Grout haze is a whiteish film left on the tile surface after the grouting process. So how can you successfully remove grout haze? Even if you have diligently wiped down the surface with a wet sponge, the haze will remain and won't come off until you take special measures.
Ordinary tile cleaning methods won't remove it. Fortunately, getting grout haze off tile is easy and effective with the right remover.
Here are some steps and tips on removing grout haze. Get ready to have your tile look the way it should—shiny and bright.
What Causes Grout Haze
Grout is made of minerals and cement mixed with water. When the water dries, minerals remain on the tile surface. This is a normal part of tiling.
Because grouting involves pulling grout across the tile with a rubber float, the tile is entirely covered with grout at some point. The float scrapes off most of the grout, but a thin film will remain—known as grout haze.
What is Grout Haze Remover?
Grout haze remover is a specialty commercial cleaner that helps to get rid of grout haze—especially in substantial or difficult cases. Grout haze remover comes in different formulas for cement-based grouts and those that aren't cement-based. Be careful not to confuse grout sealer or grout cleaner with grout haze remover. These are completely different products.
Commercial Grout Haze Remover
Grout haze remover is widely available at tile stores, home improvement stores, hardware stores, and online. Prominent brands include:
- DuPont Heavy Duty Grout Haze Remover: A highly rated and reasonably priced professional strength grout haze remover
- Stone Care International Tile & Grout Haze Cleaner: Has a highly acidic pH that strips tile of grout haze, as well as soap scum and calcium buildup
- Aqua Mix Cement Grout Haze Remover: Features an organic acid formula that contains no phosphates
Homemade Non-Chemical Grout Haze Remover
If you'd like to make your own grout haze remover and stay chemical-free, vinegar in conjunction with plain water can break up grout haze. Add 3 or 4 parts distilled white vinegar to 1 part cool water in a spray bottle. Mix but do not shake.
When using vinegar to remove grout haze, it's usually necessary to use a non-scratching scrubbing pad to boost the removal process.
Click Play to Learn How to Clean Grout Haze on a Budget
Equipment / Tools
- Broom or vacuum
- Nitrile or latex gloves
- 2 buckets
- White nylon brush
- New sponges
- Grout haze remover
Wait for Grout to Cure
Wait for the grout to dry before using grout haze remover. Typically this takes around 24 to 48 hours, but you should consult your grout's packaging for the exact duration.
However, don't wait too long. It is best to clean grout haze sooner rather than later because the haze will become more difficult to remove with time. Aim to do it within 10 days of grouting. Otherwise, you might have to use harsher cleaners or even be stuck with some haze that doesn't fully go away.
Clean the Surface
Sweep or vacuum the tile thoroughly, and then wet-mop the tile to dampen it.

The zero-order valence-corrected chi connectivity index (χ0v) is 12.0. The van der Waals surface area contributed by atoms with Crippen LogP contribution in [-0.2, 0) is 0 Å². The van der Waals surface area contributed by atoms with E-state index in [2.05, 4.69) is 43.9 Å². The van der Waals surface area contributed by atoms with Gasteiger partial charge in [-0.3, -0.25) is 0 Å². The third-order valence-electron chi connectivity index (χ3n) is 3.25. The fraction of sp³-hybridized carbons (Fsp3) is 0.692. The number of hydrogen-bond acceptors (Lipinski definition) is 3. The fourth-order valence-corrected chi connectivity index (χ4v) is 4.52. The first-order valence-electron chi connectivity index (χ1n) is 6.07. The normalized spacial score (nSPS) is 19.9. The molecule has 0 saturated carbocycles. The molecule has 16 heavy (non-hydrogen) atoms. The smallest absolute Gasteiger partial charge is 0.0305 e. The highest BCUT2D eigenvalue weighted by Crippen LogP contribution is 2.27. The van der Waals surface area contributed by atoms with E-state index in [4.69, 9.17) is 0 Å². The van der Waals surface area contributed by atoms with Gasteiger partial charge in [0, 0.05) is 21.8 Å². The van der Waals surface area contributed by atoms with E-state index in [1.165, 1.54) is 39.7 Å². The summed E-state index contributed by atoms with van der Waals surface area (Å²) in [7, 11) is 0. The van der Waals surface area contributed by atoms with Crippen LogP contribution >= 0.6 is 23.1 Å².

Mix the Grout Haze Remover
Put on nitrile (chemical-resistant) or latex gloves. Mix the grout haze remover with water in a clean bucket, following the manufacturer's directions. Normal dilution is used for light haze; a stronger solution or full-strength (undiluted) product might be recommended for heavy residue. Fill a second bucket with clean water for rinsing.
Scrub the Tiles
Dip a white, nylon-bristle brush into the remover solution, and scrub the tile surface. Work in one small area at a time.
Rinse and Repeat
Rinse the tile surface and grout joints with a sponge and clean water immediately after scrubbing each section. Clean the sponge frequently as you work, and replace the rinse water as it gets dirty.
Repeat the same process to scrub and rinse each small section of the tile surface until the entire installation is clean. Let the surface dry.
Additional Method to Get Grout Haze off Tile
For minor instances of grout haze, you might simply be able to remove it with some cheesecloth. First, put on a pair of nitrile or latex gloves. Then, wet the cheesecloth, wring it out, and wipe down the tile.
You also can try running a clean rubber grout float over the tile to buff off the haze. Use that in conjunction with the cheesecloth to see whether it removes the residue. If not, you'll need to progress to a grout haze cleaner.
Tips to Minimize Grout Haze
If you're in the planning stage of installing new tile or thinking about regrouting existing tile, keep a few things in mind to minimize the grout haze problem after installation:
- Wait until the grout has hardened before you begin trying to remove the haze. If the grout is wet, you risk gouging it out.
- When grouting, physically drag off as much grout as possible with your rubber grout float. The more grout that remains, the more of a haze problem you will have. The rubber float is your best friend because it is soft enough to drag the grout off but hard enough that its edge won't dig into your grouted joints. Use the edge of the rubber float to pull it toward you and off the tile.
- Wipe down the tiles with a damp sponge and only water. Use a tiling sponge for this step, not a household cleaning sponge. Tiling sponges are dense and about the size of a big paperback book. Lightly dampen the sponge, and wipe off the remaining grout. Be careful not to dig into the seams.
- Note that initially it might seem like the wet sponge will take off the grout haze, but that is only because the surface of the tile is wet. As the tile dries, the haze will reappear. This means it is time for haze remover.